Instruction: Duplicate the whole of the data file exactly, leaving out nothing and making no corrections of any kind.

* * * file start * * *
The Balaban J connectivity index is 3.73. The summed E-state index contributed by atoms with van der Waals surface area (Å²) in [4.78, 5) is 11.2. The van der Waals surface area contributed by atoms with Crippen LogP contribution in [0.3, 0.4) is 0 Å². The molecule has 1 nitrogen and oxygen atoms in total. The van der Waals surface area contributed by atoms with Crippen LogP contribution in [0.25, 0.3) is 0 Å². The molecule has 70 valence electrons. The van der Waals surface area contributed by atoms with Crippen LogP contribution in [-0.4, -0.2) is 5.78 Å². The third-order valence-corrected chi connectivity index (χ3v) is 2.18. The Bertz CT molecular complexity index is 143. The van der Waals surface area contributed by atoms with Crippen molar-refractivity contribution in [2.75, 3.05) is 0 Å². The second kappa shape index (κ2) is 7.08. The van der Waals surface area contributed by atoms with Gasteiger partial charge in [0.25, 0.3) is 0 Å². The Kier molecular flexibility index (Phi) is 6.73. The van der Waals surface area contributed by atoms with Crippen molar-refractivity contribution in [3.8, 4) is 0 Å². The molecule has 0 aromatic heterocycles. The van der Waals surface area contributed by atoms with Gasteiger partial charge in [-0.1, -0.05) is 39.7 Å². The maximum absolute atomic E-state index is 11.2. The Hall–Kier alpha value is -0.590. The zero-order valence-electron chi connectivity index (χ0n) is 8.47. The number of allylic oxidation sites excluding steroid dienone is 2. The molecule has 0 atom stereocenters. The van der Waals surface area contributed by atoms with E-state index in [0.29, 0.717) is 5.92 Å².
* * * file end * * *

The Balaban J connectivity index is 3.73. The summed E-state index contributed by atoms with van der Waals surface area (Å²) in [4.78, 5) is 11.2. The van der Waals surface area contributed by atoms with Crippen LogP contribution in [0.3, 0.4) is 0 Å². The molecule has 1 nitrogen and oxygen atoms in total. The van der Waals surface area contributed by atoms with Crippen LogP contribution in [0.25, 0.3) is 0 Å². The molecule has 70 valence electrons. The van der Waals surface area contributed by atoms with Crippen LogP contribution in [-0.4, -0.2) is 5.78 Å². The third-order valence-corrected chi connectivity index (χ3v) is 2.18. The Bertz CT molecular complexity index is 143. The van der Waals surface area contributed by atoms with Crippen molar-refractivity contribution in [2.75, 3.05) is 0 Å². The second kappa shape index (κ2) is 7.08. The van der Waals surface area contributed by atoms with Gasteiger partial charge in [0.25, 0.3) is 0 Å². The Kier molecular flexibility index (Phi) is 6.73. The van der Waals surface area contributed by atoms with Crippen molar-refractivity contribution in [3.8, 4) is 0 Å². The molecule has 0 aromatic heterocycles. The van der Waals surface area contributed by atoms with Gasteiger partial charge in [-0.1, -0.05) is 39.7 Å². The maximum absolute atomic E-state index is 11.2. The Hall–Kier alpha value is -0.590. The zero-order valence-electron chi connectivity index (χ0n) is 8.47. The number of allylic oxidation sites excluding steroid dienone is 2. The molecule has 0 atom stereocenters. The van der Waals surface area contributed by atoms with E-state index in [0.29, 0.717) is 5.92 Å².